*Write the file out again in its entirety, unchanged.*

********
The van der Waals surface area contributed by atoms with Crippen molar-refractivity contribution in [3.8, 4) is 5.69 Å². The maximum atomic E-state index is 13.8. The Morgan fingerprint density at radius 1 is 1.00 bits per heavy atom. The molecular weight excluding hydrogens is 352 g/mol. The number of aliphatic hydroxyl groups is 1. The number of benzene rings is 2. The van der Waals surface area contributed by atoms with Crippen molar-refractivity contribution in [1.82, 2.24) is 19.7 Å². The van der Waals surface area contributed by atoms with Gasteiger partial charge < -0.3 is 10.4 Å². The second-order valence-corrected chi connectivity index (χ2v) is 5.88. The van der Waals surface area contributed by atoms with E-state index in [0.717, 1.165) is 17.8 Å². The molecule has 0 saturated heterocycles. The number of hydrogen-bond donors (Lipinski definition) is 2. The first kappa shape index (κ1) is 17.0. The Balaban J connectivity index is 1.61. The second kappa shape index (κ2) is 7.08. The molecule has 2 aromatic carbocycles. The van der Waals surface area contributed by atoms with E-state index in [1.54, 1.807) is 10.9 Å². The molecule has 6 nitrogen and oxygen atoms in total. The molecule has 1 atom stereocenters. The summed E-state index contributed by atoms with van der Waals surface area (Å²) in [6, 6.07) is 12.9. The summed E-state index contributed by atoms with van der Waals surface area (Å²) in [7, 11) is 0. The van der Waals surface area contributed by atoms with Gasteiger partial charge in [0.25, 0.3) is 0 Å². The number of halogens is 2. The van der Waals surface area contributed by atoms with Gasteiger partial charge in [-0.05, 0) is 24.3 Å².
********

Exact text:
The van der Waals surface area contributed by atoms with Crippen molar-refractivity contribution in [3.8, 4) is 5.69 Å². The maximum atomic E-state index is 13.8. The Morgan fingerprint density at radius 1 is 1.00 bits per heavy atom. The molecular weight excluding hydrogens is 352 g/mol. The number of aliphatic hydroxyl groups is 1. The number of benzene rings is 2. The van der Waals surface area contributed by atoms with Crippen molar-refractivity contribution in [1.82, 2.24) is 19.7 Å². The van der Waals surface area contributed by atoms with Gasteiger partial charge < -0.3 is 10.4 Å². The second-order valence-corrected chi connectivity index (χ2v) is 5.88. The van der Waals surface area contributed by atoms with E-state index in [0.717, 1.165) is 17.8 Å². The molecule has 0 saturated heterocycles. The number of hydrogen-bond donors (Lipinski definition) is 2. The first kappa shape index (κ1) is 17.0. The Balaban J connectivity index is 1.61. The second kappa shape index (κ2) is 7.08. The molecule has 2 aromatic carbocycles. The van der Waals surface area contributed by atoms with E-state index in [1.54, 1.807) is 10.9 Å². The molecule has 6 nitrogen and oxygen atoms in total. The molecule has 1 atom stereocenters. The summed E-state index contributed by atoms with van der Waals surface area (Å²) in [6, 6.07) is 12.9. The summed E-state index contributed by atoms with van der Waals surface area (Å²) in [7, 11) is 0. The van der Waals surface area contributed by atoms with Gasteiger partial charge in [0.25, 0.3) is 0 Å². The number of halogens is 2. The van der Waals surface area contributed by atoms with Gasteiger partial charge in [-0.05, 0) is 24.3 Å².